Wednesday, June 26, 2013
Since 1992 Rockathon Records has been the outlet for countless Guided By Voices and Robert Pollard related releases, with the exception of Columbus, OH's 84 Nash who released two LP's of excellent lo-fi pop with Rockathon, The King Of Yeah and 1999's Band For Hire. 84 Nash suffered the same fate that many unappreciated and overlooked acts suffer and disbanded after those releases. However last year founding members Kevin Elliott and Andy Hampel returned as Connections and released their debut full length, Private Airplane. The band also features Kevin's brother, Adam Elliott of Times New Viking, bassist Phillip Kim and Dave Capaldi of OH's art punk outfit El Jesus de Magico. Connections recently issued the Tough City EP witch essential picks up where there debut left off with 4 tracks of concise and catchy as all hell fuzzed covered pop songs that would have bowled us over in 1993 and have us completely hooked in 2013. Were currently obsessed with Alternative Nation from the aforementioned Tough City EP, it's ode of sorts to the 90's, not to mention a nod to our beloved Lemonheads and their big hit single. Connections have just finishing mixing and mastering their 2nd LP, Body Language which according to their tumblr page will be out shortly.
Wednesday, June 19, 2013
So when I spun up the new album, the opening track I Should Live In Salt, I was worried, very worried. Its a bold way to start an album, and I must say its not my favorite. Thankfully I didn't stop there, because the rest of the album is a wonderful adventure. I'd classify the tracks as a successful study in contrasts that are put together masterfully. I initially thought they fell into two clear categories, but as l listened through the tracks I quickly realized that each song had many elements. Some of the albums highlights (songs that my executive editor could have predicted I'd love) Sea of Love, a song that is everything that is good and right about The National, it starts off with driving guitars and pounding drums, then it slowly builds and builds. Its hard not to be standing up and singing the final lines as the song reaches is climatic finale. Meanwhile, This is The Last Time is a dreamy slow burning track that finds the band exhibiting their gift for crafting strong melodies as well as Berringer's knack for penning morose and biting lyrics. The aforementioned Graceless features The National at their most cutting and volatile, the track has a strong chorus with excellent backing vocals and god knows I'm a sucker for good backing vocals
I think the real gems are within those tracks that I would normally classify as the 40%. Fireproof and Heavenfaced are like a mirror images of each other, with Fireproof demonstrating their craft with strong instrumentals and Heavenfaced showcasing Berringer’s vocal range. The albums final track, Hard to Find is a dark and menacing tale of a spurned lover, with a chorus laced with a little spite, "They Can All Just Kiss Off Into The Air".
After a shaky start Trouble Will Find Me is not only in heavy rotation and the only album I've listened to for about two weeks now, even if I still start of on track two. ~ Scott Gamester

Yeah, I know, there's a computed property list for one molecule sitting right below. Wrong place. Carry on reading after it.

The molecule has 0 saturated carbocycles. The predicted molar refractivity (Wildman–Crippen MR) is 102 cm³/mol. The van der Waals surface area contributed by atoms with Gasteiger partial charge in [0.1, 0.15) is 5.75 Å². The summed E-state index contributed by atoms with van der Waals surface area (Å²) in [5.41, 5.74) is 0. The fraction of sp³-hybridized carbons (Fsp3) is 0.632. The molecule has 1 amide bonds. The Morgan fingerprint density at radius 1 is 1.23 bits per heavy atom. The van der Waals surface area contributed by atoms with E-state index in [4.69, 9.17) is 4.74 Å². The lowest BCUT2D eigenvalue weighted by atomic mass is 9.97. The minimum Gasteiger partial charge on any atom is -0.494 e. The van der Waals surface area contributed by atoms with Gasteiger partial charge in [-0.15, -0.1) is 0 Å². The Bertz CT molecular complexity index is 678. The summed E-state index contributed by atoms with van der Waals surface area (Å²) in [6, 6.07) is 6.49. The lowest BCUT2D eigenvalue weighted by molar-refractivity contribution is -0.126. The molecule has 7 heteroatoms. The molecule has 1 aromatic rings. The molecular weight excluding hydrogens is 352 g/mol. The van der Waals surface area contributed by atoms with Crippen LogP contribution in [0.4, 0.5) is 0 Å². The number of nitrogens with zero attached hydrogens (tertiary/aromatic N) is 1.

Friday, June 14, 2013
The last we heard from Dean Wells, the creative force behind AGP favorites, The Capstan Shafts was last fall when he quietly released three 4-song EP's under the moniker Loud Springs. That is until last week when Wells returned as Rare High only to release 12 new tracks over three more EP's. We are sensing a pattern here, nonetheless the fuzzy low fi pop that he delivered with The Capstan Shafts and more recently with his Loud Springs project, is on full display throughout the new EP's. In fact you'll need to look no further than EP #1's opening track, Sullen Leers to be reminded of Wells' gift for crafting scrappy and endearing songs with undeniable pop hooks.
Just last night Dean was gracious enough to answer a few questions about the recording of the new material, forgoing record labels, and the possible future of The Capstan Shafts.
Bryan Hamill: What was the recording process for the material the ended up being released for the Rare High EP's?
Dean Wells: It's pretty straight forward really, once I've got a fairly good idea of the song I run through on guitar,add drums,then bass,then vocals. I record it all to 4 track from there I mix it down and start over.
BH: Do you have any plans for a physical release of the these EP's or does the Bandcamp model suit your needs better right now?
DW: There are no legitimate release plans right now. I like that Bandcamp has a complete absence of consequence, it reminds you to do it for fun.
BH: Just last year you released three 4-song EP's as Loud Springs and in the last week you've issued three more EP's as Rare High what is behind the name changes?
DW: It's nice to clean slate things, but then I'll listen to it all later and and it all sounds similar so I don't have a good answer.
BH: Your last live shows were in support of The Capstan Shafts 2010 LP Revelation Skirts, Do you have any plans to play these new songs Live?
DW: I can't seem to keep a band together or else I'd play out far more often than was healthy
BH: Have we seen the end of you recording as The Capstan Shafts?
DW: If I had a bunch of material that I wanted to put out under that name I wouldn't hesitate. For now I'm just having fun with other presentations and the idea that a collection can exist independent of any history, at least for me.
The Rare High EP's which can streamed below and are available as a pay what you want offering at Rare High's Bandcamp dojo, we recommend supporting Mr. Wells as well as these fine releases with a monetary donation of your choosing. Thanks to Dean for taking some time out of his Thursday night to answer these questions and for sharing these new songs with us.
Photo Credit: The Capstan Shafts @ T.T. The Bears 01/18/11, photographed by Brian Rutledge of Hallelujah The Hills